There is also a lot of drinking. Man, can balloon twisters drink. That’s why we don’t blow up the balloons ourselves anymore and use pumps now; the breath inside the balloon is highly flammable! Joking aside, I have seen the most impressively assorted miniature bars at balloon conventions. At one convention I attended, there was this older guy who pulled a full bartender set out of his briefcase, complete with shaker, martini glasses and a respectable amount of vodka.
J.P.:You’re doing a balloon animal for some spoiled dickhead kid. He’s gross, snot dripping from his nostrils, awful parents. You hand him the panda you took 10 minutes making, he screams, “That sucks! Make another!” Mom says, “Make another!” What do you do? And what is your worst moment as a balloon guy?
M.G.: Before suspending my disbelief in order to immerse myself fully in that scenario, I’d like to tell you Jeff that if I took 10 minutes working on a panda no kid ever would scream, “That sucks!” (Laughs) That sculpture would actually be Pablo Sandoval of the San Francisco Giants in a mid-swing pose. Well, if that kid were a Kansas City Royals fan then yeah, he’d probably scream, “That’s awful, make another!”
I’m not gonna lie, I would probably be pissed as hell, so I would assume that the hardest part would be just keeping my cool. What would I do? I probably wouldn’t make him another. I’d just apologize and move on. I mean, I usually work at very busy places where there’s either a line or people waiting at their tables to get a balloon, so taking additional time to make a second balloon for a bratty child is just not possible. I’d try to make him a lightsaber or something quick and easy so that at least he gets another balloon, but I would not take a fancy request.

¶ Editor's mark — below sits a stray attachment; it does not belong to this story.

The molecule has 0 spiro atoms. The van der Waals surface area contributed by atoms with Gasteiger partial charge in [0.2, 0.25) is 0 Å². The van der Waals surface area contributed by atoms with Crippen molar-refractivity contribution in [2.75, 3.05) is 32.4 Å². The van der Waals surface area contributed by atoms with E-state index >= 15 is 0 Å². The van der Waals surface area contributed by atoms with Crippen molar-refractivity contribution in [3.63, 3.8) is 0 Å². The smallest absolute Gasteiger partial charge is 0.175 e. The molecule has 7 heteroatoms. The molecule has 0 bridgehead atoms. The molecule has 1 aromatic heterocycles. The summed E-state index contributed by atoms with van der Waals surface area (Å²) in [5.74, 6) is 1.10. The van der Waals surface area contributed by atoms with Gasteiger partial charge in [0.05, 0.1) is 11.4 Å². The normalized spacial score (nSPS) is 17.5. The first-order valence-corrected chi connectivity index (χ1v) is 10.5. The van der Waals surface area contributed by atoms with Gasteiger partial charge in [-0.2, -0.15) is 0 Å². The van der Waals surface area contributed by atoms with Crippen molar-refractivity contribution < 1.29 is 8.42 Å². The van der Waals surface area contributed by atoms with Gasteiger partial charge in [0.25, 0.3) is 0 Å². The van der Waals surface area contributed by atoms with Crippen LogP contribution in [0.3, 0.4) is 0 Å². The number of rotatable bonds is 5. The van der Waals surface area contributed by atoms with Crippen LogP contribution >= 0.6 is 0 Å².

My worst moments as a balloon guy come when I get hired to work at parks. I HATE TWISTING BALLOONS AT PARKS. There’s a lot going on and kids are usually running around not taking care of their balloon creations. It can get a bit windy and a sudden draft can just take a balloon away from a child’s hand. But what’s worse is that parks are covered in the No. 1 enemy of balloons: grass. There’s nothing worse that spending 10 minutes on a panda that a child absolutely adored only to watch it pop into deformity a few seconds later as it lands on grass. If the child hated the panda than at least he gets a kick out of watching it explode. But when a little cutie thing bursts into tears because the balloon slipped out of her hands and popped on the blades of grass, that breaks my heart, Jeff (cue the violins).
J.P.:How does your mind work as you’re creating? With as much detail as possible, can you explain what goes through your head?
M.G.: So it all begins with an image pulled from the Internet. Whenever I’m figuring out how to do something for the first time, I’ll usually do a Google search from an image that I’ll leave on the computer screen the entire time. I usually work top to bottom. I’ll start with the head (if it has a head) and work my way down to the feet. I carry different sizes of twisting balloons, so depending on how large I want the sculpture to be that will determine the gauge of the balloons that I’ll end up using. There are several basic techniques one needs to know, like pinching and lock twisting, and more advanced techniques, such as double stuffing or weaving balloons, that go into creating specific shapes and structures. I haven’t invented any weave patterns yet, so what I know I’ve learned from the pioneering balloon artists who’ve created most of the basic techniques used by all of us in the field.